COMPOST and DIGGING. Starting a few years years ago, as both spiritual practice and a way to grow delicious food, I have been gardening throughout the year. I learned this practice from my mother who learned this practice from her parents. In the winter, the work is based on saving the compost and layering it outside with leaves and all of the scraps from our kitchen. All have the potential to become life giving.
Not so great for nail-care, but one of my favorite practices is the process of stirring a compost directly with my hands. When we lived in Ithaca, NY (far more rural than the DC Metro region), I looked forward to the spring-thaw each year when I could get out into our backyard and mix our compost bin. I would start with a shovel, but then about half an hour in, I would just use my hands. There was a raw beauty of being so deeply connected to God’s creation.
I would kneel on the ground – in a sort of prayer posture giving God thanks for the changing season – and make piles of the old-bits of fruit and vegetable and leaves already broken down into brown matter ready for planting. I would make a separate pile for the other bits that needed to stay and ferment a while longer. I loved feeling the grit of the deep soil embedded in my palms and ground into my nails.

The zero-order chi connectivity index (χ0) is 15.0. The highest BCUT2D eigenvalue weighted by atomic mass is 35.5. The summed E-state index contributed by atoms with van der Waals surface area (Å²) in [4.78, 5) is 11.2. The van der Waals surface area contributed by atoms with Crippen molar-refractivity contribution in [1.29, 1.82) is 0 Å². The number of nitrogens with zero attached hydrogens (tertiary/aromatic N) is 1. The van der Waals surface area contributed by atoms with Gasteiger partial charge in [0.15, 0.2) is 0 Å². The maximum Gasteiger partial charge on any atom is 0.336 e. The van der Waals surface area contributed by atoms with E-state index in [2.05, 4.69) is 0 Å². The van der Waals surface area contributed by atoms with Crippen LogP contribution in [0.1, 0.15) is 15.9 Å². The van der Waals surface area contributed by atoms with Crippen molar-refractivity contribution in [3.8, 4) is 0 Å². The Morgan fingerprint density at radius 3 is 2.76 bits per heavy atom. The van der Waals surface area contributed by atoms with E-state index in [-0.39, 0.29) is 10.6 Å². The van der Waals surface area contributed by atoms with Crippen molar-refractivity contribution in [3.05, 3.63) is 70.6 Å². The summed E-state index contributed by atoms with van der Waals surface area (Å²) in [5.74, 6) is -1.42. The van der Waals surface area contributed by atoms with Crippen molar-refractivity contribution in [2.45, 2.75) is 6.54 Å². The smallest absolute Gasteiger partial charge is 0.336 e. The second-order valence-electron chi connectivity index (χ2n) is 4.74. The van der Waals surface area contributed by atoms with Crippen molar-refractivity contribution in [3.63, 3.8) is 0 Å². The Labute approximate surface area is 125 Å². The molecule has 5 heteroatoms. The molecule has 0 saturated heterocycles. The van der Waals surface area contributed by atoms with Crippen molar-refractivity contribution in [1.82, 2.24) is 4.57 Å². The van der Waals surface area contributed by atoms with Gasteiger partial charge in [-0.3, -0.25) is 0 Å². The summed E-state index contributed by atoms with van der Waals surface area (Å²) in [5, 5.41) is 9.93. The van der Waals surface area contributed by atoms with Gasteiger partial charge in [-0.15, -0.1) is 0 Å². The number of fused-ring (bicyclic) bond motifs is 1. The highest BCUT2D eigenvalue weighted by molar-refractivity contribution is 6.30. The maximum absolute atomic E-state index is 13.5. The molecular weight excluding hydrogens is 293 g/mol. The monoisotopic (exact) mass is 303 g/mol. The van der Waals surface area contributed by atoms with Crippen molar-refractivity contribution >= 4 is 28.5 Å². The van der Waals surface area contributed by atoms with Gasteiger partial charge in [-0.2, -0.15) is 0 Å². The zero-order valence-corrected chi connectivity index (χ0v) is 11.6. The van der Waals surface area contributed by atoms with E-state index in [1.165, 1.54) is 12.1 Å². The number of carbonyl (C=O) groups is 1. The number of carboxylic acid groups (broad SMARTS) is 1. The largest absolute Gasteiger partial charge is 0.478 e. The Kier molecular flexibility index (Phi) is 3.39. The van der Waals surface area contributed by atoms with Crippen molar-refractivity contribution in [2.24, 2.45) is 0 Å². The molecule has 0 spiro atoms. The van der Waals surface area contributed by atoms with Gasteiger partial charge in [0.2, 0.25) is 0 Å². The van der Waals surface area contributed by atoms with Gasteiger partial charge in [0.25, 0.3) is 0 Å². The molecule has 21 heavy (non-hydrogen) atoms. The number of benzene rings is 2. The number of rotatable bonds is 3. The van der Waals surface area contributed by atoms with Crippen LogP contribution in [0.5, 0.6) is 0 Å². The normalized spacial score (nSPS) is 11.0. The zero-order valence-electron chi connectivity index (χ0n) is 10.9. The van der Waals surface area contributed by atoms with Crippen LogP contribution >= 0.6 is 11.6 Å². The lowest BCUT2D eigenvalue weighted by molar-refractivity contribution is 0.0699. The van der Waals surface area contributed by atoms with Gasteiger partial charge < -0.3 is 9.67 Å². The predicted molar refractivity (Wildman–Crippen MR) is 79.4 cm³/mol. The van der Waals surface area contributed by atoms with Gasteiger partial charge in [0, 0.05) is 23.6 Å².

It was in the hard-work of digging that I would see how leftover scraps of fruit and vegetable matter gave way for new life to be born. In the process of digging, in the movement, and even in the feeling of sore shoulders the next day – I would feel how deeply rooted we are to God’s creation.
Then the rewards came from the spring to the fall where I could spend an entire afternoon without notice admiring tending to the spring peas, pinning back the tomato bumper crop, or growing squash for soup to be shared.
Since living in Arlington, VA and working at The New York Avenue Presbyterian Church in Washington DC, I have realized that my connected-to-God’s-creation-lifestyle shouldn’t be limited to country living. We don’t have a yard, so I put a few vegetable pots on our deck.
Then last Lent (2015), thanks for a very awesome 2nd grader at NYAPC, I was introduced to the idea of worm-composting. It is essentially the same idea as regular composting, but all of the compost is confined to a layered box with red-wriggler worms. It is much better for our small urban area – so good that we have taken the practice to church. (This practice is in the posts categorized “Worms for Lent.”)
This portion of the blog is about the various ways we might dig for God together listening to God in the still small things. I hope you will join me.